Ten days ago, Senator Bob Brown delivered the 2012 Greens Oration, on the 40th anniversary of the founding of the United Tasmania Group, the first of many in a series of green political parties that have formed across the globe since that time.
This year also marks forty years since another key event in the green movement: the flooding of Lake Pedder, in the mountains of Tasmania.
The battle to stop construction of the Franklin River Dam during the late 1970s and early 1980s is perhaps the most well-known environmental battle in Australia’s history – and a successful battle at that. But this campaign had its roots in the fight to save Lake Pedder, a fight that was made famous in part through the photography of Olegas Truchanas.
Truchanas was a Lithuanian immigrant who, in the aftermath of his experiences in World War II and having left his homeland behind, developed a passion for the Tasmanian wilderness. Through his photography, he sought, in the words of Natasha Cica, to “bear witness to its remarkable beauty, to document, to protect”.
He was part of a group of Tasmanian artists, writers and photographers who journeyed to Lake Pedder to record and capture its unique and outstanding beauty, and who were strongly opposed to the Hydro Electric Commission’s plan to build three dams that would flood the lake, drowning its sandy beaches.
This group and in particular Truchanas himself are the subject of a 2011 book by Tasmanian writer and academic Natasha Cica, Pedder Dreaming: Olegas Truchanas and a lost Tasmanian wilderness. This beautiful book tells the story of Truchanas and of the period leading up to the flooding of the lake not only with words, but with visuals: Cica’s narration is intimately connected to photography and art.
The book is visually stunning, with matte pages lending a softness to the images reproduced throughout. This is fitting, given that Truchanas’s photos were known for their softness as a result of the single, “lousy” lens that he had for his Nikon 35mm camera.
The photography in Pedder Dreaming is essential to both the book and the story. Through the course of nearly 250 pages, Lake Pedder is captured in so many ways: soft in the morning light, still and monochrome under the moon, rich and colourful, reflecting the mountains and the trees.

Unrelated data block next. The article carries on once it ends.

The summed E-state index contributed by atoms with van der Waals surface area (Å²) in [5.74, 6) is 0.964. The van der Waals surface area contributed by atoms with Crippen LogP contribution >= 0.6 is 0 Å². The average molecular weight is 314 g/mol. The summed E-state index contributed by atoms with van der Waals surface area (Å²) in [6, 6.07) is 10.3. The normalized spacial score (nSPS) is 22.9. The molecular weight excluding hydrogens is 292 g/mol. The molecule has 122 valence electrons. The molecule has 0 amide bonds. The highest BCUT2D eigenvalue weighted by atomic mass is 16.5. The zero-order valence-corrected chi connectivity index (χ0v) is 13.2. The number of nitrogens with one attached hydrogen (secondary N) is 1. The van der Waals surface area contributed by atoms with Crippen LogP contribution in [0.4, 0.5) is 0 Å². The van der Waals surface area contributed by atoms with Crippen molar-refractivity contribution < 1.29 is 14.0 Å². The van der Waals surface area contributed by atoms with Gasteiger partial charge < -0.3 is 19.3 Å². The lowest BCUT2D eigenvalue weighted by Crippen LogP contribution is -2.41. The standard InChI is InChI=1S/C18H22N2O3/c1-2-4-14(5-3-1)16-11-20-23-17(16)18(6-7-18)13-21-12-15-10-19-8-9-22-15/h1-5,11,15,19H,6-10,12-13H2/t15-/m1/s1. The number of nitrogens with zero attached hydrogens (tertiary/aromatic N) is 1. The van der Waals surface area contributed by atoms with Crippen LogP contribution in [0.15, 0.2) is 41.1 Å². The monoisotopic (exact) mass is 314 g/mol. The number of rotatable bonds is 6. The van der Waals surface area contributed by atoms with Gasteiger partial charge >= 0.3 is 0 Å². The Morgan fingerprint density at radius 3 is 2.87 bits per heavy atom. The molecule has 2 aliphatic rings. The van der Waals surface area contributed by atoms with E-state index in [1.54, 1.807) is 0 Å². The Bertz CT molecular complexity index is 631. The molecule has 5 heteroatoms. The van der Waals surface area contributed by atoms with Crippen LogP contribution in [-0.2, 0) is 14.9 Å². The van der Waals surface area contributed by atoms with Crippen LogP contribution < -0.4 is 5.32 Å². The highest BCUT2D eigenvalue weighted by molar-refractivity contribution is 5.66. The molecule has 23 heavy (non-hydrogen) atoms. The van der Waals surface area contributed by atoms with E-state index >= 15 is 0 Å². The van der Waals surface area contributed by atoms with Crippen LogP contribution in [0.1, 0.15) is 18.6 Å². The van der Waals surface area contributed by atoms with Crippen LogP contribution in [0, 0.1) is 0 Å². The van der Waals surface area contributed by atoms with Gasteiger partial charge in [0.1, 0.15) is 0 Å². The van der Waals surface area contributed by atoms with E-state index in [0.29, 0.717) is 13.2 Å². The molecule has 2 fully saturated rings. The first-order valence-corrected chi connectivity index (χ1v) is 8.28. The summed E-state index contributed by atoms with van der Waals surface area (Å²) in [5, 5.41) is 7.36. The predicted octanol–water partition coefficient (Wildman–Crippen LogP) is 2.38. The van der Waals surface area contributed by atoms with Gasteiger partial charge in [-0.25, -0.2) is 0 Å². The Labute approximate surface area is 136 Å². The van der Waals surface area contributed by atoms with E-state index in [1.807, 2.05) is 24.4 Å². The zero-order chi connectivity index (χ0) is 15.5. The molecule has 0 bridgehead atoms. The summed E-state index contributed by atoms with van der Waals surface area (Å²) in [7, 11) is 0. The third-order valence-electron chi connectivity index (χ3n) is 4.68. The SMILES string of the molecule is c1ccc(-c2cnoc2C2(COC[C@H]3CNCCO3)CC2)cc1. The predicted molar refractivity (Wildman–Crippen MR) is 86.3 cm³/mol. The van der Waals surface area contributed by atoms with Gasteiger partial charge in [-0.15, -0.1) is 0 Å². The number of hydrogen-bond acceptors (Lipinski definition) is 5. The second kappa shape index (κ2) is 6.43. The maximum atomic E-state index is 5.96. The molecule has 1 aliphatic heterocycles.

Of course, Lake Pedder is no more: those who fought for the original lake’s preservation refuse to call the new body of water by the same name. The original lake had a maximum depth of around 3m with two islands; the new lake extends to 43m deep in parts, and has 45 islands. The new lake is not really a lake at all – it is a reservoir, an artificial impoundment.
Pedder Dreaming illuminates the scale of the tragedy of Lake Pedder, but it is done without drama or prosthelytising. Cica’s narration touches on the divided nature of Tasmania today and on the unique closeness of the island community, then and now. The story is told largely through the eyes of those who were there at the time, including Melva Truchanas, artists Max Angus and Trish Giles, and educator Elspeth Vaughan.
It reveals their sense of what was about to be lost and of the emerging environmental ethic in Tasmania, an ethic that took so much of its inspiration from Olegas Truchanas. Truchanas was the first to navigate the full length of the Serpentine and Gordon rivers in a kayak in 1958, photographing his journey along the way. He used his photography to show Tasmania’s wilderness beauty to a wider audience, fighting to save Lake Pedder “by mesmerising people with its beauty”.
Olegas Truchanas’s voice ends with the flooding of the lake in 1972, for he drowned the same year while attempting to repeat his journey down the Gordon River. He had lost all of his negatives and slides from his first trip down the Gordon during the 1967 Tasmanian fires. The battle for Lake Pedder was lost, but he knew that the Gordon faced a similar threat and felt that a future campaign to save it would require its beauty to be captured on film.
Then, as now, development projects are usually spoken or written of in terms of a particular anthropocentric benefit, most often in terms of economics and opportunity. Pedder Dreaming is the story of people who questioned this framework and questioned the right of humans to destroy a place like Lake Pedder.
The title Pedder Dreaming means many things throughout Cica’s book and resonates in a number of ways. For me, the story of Lake Pedder adds strength to a particular dream that I have: that we may one day accord to the natural environment the respect that it deserves, for its own sake and not for our own.